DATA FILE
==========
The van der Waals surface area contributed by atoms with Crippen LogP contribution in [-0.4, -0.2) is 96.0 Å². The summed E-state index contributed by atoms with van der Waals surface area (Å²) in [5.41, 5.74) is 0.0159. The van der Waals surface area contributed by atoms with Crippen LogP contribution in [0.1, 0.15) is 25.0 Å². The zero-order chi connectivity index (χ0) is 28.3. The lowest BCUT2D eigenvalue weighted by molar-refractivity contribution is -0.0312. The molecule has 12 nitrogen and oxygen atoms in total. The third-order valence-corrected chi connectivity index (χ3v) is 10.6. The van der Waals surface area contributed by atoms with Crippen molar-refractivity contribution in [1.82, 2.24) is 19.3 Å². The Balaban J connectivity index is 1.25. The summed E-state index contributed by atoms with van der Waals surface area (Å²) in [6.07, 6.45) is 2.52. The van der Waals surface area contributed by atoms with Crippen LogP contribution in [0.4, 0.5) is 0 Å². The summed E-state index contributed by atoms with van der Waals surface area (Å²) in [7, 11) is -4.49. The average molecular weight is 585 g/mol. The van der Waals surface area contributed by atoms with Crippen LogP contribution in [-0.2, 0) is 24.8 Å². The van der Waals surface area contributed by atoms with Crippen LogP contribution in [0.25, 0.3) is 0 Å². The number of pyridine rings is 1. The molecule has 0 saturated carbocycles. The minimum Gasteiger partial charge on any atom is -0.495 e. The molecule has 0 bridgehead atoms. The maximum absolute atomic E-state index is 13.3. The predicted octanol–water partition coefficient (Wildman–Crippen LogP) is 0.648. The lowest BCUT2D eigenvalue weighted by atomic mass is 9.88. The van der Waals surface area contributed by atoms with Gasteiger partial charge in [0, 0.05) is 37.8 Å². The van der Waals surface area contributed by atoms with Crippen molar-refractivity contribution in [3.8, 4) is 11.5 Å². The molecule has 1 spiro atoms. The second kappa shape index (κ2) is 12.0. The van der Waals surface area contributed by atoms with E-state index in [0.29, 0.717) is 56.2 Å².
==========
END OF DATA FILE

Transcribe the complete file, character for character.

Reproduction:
The van der Waals surface area contributed by atoms with Crippen LogP contribution in [-0.4, -0.2) is 96.0 Å². The summed E-state index contributed by atoms with van der Waals surface area (Å²) in [5.41, 5.74) is 0.0159. The van der Waals surface area contributed by atoms with Crippen LogP contribution in [0.1, 0.15) is 25.0 Å². The zero-order chi connectivity index (χ0) is 28.3. The lowest BCUT2D eigenvalue weighted by molar-refractivity contribution is -0.0312. The molecule has 12 nitrogen and oxygen atoms in total. The third-order valence-corrected chi connectivity index (χ3v) is 10.6. The van der Waals surface area contributed by atoms with Crippen molar-refractivity contribution in [1.82, 2.24) is 19.3 Å². The Balaban J connectivity index is 1.25. The summed E-state index contributed by atoms with van der Waals surface area (Å²) in [6.07, 6.45) is 2.52. The van der Waals surface area contributed by atoms with Crippen LogP contribution in [0.4, 0.5) is 0 Å². The summed E-state index contributed by atoms with van der Waals surface area (Å²) in [7, 11) is -4.49. The average molecular weight is 585 g/mol. The van der Waals surface area contributed by atoms with Crippen LogP contribution in [-0.2, 0) is 24.8 Å². The van der Waals surface area contributed by atoms with Crippen LogP contribution in [0.25, 0.3) is 0 Å². The number of pyridine rings is 1. The molecule has 0 saturated carbocycles. The minimum Gasteiger partial charge on any atom is -0.495 e. The molecule has 0 bridgehead atoms. The maximum absolute atomic E-state index is 13.3. The predicted octanol–water partition coefficient (Wildman–Crippen LogP) is 0.648. The lowest BCUT2D eigenvalue weighted by atomic mass is 9.88. The van der Waals surface area contributed by atoms with Gasteiger partial charge in [0, 0.05) is 37.8 Å². The van der Waals surface area contributed by atoms with Crippen molar-refractivity contribution in [3.8, 4) is 11.5 Å². The molecule has 1 spiro atoms. The second kappa shape index (κ2) is 12.0. The van der Waals surface area contributed by atoms with E-state index in [0.29, 0.717) is 56.2 Å².